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Equipment companies turn to bundling, SaaS solutions

Equipment companies are bundling products and services including maintenance and warranties to create turnkey solutions for customers. 

A growing trend in the equipment industry is the shift to an “as-a-service” approach, with companies wanting one provider that can do everything, equipment leaders said during the Jan. 24 Equipment Finance Connect webinar. 

“Clearly the whole industry is shifting to as-a-service, which starts by bundling the provision of the equipment with services,” said Joseph Pulicano, managing director of equipment finance at Accenture. “End users are looking for a bundled solution and a one-stop-shop approach, which allows you to understand the total cost of ownership of their assets and deal with one single provider, which basically provides everything — equipment, insurance, maintenance and any other services.” 

Dublin-based Accenture, a global professional services company, reported revenues of $61.6 billion in fiscal year 2022, according to the company’s annual report. 

Bundling mainly aids equipment companies from a procurement standpoint, Ben Speed, vice president at Johnson Capital Controls, said during the webinar. 

“No longer are [equipment companies] procuring two types of transactions, but now they can procure one,” Speed said. “It also holds the vendor, if they’re providing any type of financing, accountable for things like warranties or service or maintenance. The idea of being able to get the full, turnkey solution is becoming popular.” 

Milwaukee-based Johnson Controls Capital, the captive of Johnson Controls, has funded more than $6 billion in customer projects worldwide, according to the company’s website.  

Benefiting businesses of all sizes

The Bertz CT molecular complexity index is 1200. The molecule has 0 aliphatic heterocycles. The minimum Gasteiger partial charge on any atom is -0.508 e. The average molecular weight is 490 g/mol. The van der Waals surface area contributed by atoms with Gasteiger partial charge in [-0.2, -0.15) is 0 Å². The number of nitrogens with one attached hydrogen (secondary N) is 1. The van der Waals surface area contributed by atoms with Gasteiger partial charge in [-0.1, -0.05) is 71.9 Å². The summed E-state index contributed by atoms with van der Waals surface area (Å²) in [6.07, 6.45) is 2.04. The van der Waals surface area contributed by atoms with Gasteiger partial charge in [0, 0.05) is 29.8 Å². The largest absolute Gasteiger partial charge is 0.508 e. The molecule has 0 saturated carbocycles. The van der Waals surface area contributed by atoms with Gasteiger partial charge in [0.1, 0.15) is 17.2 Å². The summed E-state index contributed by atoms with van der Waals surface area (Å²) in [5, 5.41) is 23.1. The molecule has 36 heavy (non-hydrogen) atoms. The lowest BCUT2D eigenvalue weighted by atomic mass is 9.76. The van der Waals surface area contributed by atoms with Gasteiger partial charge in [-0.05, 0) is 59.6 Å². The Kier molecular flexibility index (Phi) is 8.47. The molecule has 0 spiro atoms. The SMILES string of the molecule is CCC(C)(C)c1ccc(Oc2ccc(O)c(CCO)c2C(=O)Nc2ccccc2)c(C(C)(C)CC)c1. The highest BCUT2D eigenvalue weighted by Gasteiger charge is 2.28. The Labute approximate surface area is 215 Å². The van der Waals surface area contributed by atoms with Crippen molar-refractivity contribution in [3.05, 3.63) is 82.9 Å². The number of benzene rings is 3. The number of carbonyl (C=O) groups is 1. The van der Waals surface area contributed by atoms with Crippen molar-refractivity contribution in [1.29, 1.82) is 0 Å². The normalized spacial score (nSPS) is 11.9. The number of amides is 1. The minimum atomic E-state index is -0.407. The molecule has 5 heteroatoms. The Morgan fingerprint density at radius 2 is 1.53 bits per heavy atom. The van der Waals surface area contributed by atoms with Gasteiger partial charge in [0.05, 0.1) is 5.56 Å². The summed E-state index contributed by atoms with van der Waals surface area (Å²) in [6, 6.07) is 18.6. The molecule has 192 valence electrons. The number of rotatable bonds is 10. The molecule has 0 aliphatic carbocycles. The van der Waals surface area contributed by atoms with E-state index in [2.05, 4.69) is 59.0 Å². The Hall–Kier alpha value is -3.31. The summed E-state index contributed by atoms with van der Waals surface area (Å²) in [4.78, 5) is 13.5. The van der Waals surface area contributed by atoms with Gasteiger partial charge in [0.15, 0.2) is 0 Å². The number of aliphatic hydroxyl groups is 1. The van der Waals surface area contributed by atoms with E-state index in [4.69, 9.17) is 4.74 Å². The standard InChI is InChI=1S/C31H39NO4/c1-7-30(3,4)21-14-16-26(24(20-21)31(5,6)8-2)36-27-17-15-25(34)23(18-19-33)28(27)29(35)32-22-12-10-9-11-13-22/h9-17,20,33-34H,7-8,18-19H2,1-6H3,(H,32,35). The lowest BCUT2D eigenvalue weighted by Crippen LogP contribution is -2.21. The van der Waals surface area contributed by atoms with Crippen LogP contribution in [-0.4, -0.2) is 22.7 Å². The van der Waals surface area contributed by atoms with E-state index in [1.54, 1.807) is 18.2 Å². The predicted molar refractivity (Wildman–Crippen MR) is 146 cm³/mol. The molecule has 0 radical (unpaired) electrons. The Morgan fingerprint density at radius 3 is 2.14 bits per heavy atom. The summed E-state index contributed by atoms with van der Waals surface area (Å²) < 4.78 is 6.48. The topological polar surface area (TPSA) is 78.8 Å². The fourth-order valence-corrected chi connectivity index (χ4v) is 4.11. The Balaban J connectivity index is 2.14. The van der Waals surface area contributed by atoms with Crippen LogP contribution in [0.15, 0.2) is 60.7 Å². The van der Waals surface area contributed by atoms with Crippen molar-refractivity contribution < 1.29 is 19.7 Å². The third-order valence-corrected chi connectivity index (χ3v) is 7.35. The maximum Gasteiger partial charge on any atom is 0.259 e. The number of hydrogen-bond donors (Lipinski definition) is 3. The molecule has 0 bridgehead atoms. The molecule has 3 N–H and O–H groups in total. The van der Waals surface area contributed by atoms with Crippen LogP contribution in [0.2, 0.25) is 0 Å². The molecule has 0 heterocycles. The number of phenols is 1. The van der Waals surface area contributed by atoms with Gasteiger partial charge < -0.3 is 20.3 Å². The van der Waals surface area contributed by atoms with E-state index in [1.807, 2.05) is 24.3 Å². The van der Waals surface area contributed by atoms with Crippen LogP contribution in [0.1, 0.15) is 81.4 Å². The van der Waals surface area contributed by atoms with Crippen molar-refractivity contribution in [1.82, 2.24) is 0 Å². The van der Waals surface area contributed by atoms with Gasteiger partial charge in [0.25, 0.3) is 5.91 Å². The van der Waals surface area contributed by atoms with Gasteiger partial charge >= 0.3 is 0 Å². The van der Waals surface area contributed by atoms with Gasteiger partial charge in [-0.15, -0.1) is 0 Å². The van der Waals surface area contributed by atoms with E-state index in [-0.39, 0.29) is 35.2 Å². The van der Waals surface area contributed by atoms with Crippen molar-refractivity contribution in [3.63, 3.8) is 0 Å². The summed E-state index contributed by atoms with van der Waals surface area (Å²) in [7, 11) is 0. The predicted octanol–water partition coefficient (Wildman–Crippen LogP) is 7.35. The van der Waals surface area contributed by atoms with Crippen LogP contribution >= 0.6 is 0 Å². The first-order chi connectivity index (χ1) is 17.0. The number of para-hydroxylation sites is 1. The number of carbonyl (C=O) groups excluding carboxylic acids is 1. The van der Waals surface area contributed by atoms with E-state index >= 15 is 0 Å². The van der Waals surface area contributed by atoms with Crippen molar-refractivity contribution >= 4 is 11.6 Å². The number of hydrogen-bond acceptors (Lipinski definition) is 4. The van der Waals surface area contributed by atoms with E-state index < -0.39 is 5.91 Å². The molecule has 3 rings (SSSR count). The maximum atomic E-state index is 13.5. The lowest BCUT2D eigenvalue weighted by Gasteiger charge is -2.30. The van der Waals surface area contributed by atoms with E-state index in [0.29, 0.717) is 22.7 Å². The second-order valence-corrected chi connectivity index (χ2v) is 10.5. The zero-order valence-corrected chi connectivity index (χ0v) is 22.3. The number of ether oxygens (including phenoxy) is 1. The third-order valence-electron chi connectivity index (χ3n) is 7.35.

Small- and medium-sized businesses particularly benefit from the use of bundled solutions, Adam Little, senior manager of financial services consulting at Accenture, said during the webinar. 

“You have a team that may be pulled in different directions; they may wear many different hats,” Little said. “A turnkey, bundled solution where you can get all of those transactions into one interaction with whoever you’re doing business with is hugely powerful.” 

Large companies can also benefit from bundled services, Speed noted. 

“Local managers are given control over their operating budgets, so it allows them to control their destiny. They’re going to procure something through a bundled-services solution as opposed to breaking it up into a CapEx request,” he said, noting that bundles could include services such as remote monitoring, performance verification, maintenance and extended warranties. 

“The concept is really flexible and allows you to take whatever services that you’re buying and pair it with that asset — whether that’s physical, financial or digital,” Speed said. “This concept goes back to the software as a service, or SaaS, model, where you would have use of the product and then you would have licensing of that technology.” 

SaaS is growing in the equipment industry, evidenced by Charlotte, N.C.-based SaaS firm Automation Intellect raising $997,000 in venture funding at the end of 2022 to improve industrial machine performance using data analytics, according to Crunchbase. Cloud-based networking solution provider Extreme Networks is also seeing growth, with revenue up 29% year over year to $115 million, according to the company’s Q2 2023 earnings call. 

Companies are finding SaaS and other as-a-service systems allow them to better connect with customers, Pulicano said.  

“One of the key aspects of moving to an as-a-service structure is the manufacturer gets in contact with the end user way more frequently, either directly or through the dealer,” he said. This allows manufacturers to understand how the assets are performing and “take proactive measures to improve the performance of their equipment.”